A man who 'unintentionally' threw a hard drive containing Bitcoin now worth £340m in the bin has hired NASA data experts to find his fortune.
James Howells from Newport has spent the last eight years trying to persuade Newport City Council to search its landfill site for the missing drive after he dumped the 7,500 units of cryptocurrency.
In 2013, the value of the coins could be counted in the hundreds of thousands of pounds, but has since skyrocketed to more than £300m.
The IT worker is hoping that the company Ontrack can help him as it was once hired by NASA to recover the hard drive from a Columbia space shuttle after it crashed to Earth in 2003.
The Minneapolis company believes there is an 80% to 90% chance James’ wealth of Bitcoins can be recovered using AI technology- if the hard drive hasn’t cracked.
Mr Howells has offered Newport council a quarter of the fortune found but the council are still refusing to give permission to search the rubbish tip.
He accidentally threw away the drive containing the cryptocurrency when he was cleaning out his office but is doing everything he can to find it.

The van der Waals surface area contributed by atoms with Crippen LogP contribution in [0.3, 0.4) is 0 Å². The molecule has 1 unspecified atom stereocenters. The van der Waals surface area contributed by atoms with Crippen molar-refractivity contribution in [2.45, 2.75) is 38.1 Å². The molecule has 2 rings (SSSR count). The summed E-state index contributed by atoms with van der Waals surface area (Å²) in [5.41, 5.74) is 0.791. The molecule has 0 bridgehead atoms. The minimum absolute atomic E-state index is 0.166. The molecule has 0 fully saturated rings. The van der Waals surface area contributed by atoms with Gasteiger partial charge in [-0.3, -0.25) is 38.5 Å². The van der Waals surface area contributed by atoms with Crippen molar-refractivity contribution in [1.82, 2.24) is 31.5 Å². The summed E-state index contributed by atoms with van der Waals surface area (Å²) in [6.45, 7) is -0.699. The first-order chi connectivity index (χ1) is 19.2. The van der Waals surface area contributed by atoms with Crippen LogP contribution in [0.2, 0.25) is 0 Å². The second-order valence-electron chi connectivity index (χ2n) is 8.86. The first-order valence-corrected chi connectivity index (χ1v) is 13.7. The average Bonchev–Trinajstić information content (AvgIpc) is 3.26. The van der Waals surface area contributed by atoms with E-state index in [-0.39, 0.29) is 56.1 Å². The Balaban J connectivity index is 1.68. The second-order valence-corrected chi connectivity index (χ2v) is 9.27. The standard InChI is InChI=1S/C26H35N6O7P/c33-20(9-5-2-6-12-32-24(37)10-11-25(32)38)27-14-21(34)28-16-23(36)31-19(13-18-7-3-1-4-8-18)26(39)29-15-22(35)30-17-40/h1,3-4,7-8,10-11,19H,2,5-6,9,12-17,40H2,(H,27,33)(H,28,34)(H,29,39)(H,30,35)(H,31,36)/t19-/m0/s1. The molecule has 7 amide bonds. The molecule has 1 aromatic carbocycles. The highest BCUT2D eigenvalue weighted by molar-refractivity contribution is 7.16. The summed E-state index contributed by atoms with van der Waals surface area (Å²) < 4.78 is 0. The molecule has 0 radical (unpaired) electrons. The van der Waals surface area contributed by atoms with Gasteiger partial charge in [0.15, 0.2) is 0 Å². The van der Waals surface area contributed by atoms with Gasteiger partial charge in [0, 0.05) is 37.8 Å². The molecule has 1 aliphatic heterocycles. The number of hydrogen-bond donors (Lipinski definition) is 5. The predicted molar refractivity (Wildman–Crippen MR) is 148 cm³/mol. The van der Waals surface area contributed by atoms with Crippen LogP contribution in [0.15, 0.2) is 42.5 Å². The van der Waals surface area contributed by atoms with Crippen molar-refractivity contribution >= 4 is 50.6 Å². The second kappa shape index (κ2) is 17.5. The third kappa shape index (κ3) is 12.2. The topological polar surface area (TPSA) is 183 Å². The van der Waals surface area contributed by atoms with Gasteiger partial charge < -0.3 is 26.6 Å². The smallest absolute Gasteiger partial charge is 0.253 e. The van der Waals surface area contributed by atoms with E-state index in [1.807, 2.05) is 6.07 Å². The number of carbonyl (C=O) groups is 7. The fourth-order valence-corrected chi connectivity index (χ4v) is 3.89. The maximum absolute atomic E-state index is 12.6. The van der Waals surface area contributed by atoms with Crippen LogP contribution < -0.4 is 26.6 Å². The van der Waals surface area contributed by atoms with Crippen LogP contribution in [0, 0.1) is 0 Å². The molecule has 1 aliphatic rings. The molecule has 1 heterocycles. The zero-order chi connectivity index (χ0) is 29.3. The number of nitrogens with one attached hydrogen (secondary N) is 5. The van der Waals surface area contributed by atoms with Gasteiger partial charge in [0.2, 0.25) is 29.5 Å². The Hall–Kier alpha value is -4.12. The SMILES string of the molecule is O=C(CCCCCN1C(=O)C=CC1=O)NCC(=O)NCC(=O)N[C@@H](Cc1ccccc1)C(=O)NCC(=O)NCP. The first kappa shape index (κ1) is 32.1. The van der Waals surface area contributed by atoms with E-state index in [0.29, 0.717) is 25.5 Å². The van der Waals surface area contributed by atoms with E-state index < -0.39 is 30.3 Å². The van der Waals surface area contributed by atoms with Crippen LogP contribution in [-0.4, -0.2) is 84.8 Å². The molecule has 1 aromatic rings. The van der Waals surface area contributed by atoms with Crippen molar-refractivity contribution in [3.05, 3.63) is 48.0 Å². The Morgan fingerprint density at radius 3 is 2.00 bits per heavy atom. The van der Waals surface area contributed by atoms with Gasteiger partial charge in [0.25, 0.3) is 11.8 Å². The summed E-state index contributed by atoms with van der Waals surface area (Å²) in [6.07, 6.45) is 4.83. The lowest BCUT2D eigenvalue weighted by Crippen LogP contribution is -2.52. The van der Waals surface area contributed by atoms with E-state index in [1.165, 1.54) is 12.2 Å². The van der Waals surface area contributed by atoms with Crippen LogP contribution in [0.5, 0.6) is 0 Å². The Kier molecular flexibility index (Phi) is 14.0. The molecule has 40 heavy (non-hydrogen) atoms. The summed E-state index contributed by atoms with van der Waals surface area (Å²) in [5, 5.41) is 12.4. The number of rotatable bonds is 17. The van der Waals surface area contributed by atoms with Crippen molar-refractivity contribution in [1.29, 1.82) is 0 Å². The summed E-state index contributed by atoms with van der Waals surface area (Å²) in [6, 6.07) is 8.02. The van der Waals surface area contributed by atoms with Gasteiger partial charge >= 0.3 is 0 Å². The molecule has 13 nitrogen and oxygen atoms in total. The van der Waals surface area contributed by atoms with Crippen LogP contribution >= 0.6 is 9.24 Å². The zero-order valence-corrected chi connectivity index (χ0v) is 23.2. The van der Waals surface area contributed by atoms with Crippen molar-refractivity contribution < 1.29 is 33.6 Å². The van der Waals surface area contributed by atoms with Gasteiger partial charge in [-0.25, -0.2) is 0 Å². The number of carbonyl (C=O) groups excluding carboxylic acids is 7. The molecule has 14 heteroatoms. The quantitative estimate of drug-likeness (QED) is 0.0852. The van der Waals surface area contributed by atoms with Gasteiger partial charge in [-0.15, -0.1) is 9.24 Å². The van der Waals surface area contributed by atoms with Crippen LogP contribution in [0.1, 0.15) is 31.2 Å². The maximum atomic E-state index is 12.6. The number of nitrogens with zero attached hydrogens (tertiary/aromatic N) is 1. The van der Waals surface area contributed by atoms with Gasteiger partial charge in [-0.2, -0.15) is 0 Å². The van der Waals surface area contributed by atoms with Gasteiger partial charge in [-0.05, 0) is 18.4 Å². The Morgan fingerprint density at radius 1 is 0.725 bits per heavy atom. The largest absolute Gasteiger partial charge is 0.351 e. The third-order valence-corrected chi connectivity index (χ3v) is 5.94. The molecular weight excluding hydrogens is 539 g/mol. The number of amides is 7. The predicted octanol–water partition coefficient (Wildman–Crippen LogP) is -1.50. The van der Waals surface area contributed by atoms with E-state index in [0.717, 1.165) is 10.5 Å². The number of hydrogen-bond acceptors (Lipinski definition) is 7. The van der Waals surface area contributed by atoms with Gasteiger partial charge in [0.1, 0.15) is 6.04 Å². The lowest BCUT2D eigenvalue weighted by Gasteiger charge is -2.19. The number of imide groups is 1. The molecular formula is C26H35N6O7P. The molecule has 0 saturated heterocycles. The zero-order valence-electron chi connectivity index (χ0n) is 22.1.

He told The Sun: "I have put together a full consortium of experts in the field to refute all of the claims that the council has said it has concerns over.
"I've spoken to data recovery experts who have worked with NASA on the Columbia space shuttle disaster.
"They were able to recover from a shuttle that exploded and they don't seem to think that being at a landfill will be a problem.
"The current valuation is £342million but around a week ago it was at its peak of £420million.”
Mr Howells fears the value of his Bitcoins could soar to more than one billion dollars by the time council bosses decide to act.
Newport City Council says it has been contacted a number of times about the possibility of retrieving a piece of IT hardware said to contain Bitcoins.
A spokeswoman said: "The first time was several months after Mr Howells first realised the hardware was missing.
"The cost of digging up the landfill, storing and treating the waste could run into millions of pounds - without any guarantee of either finding it or it still being in working order.
"The council has also told Mr Howells on a number of occasions that excavation is not possible under our licencing permit and excavation itself would have a huge environmental impact on the surrounding area.
"Even if we were able to agree to his request, there is the question of who would meet the cost if the hard drive was not found or was damaged to such an extent that the data could not be recovered.
"We have, therefore, been clear that we cannot assist him in this matter."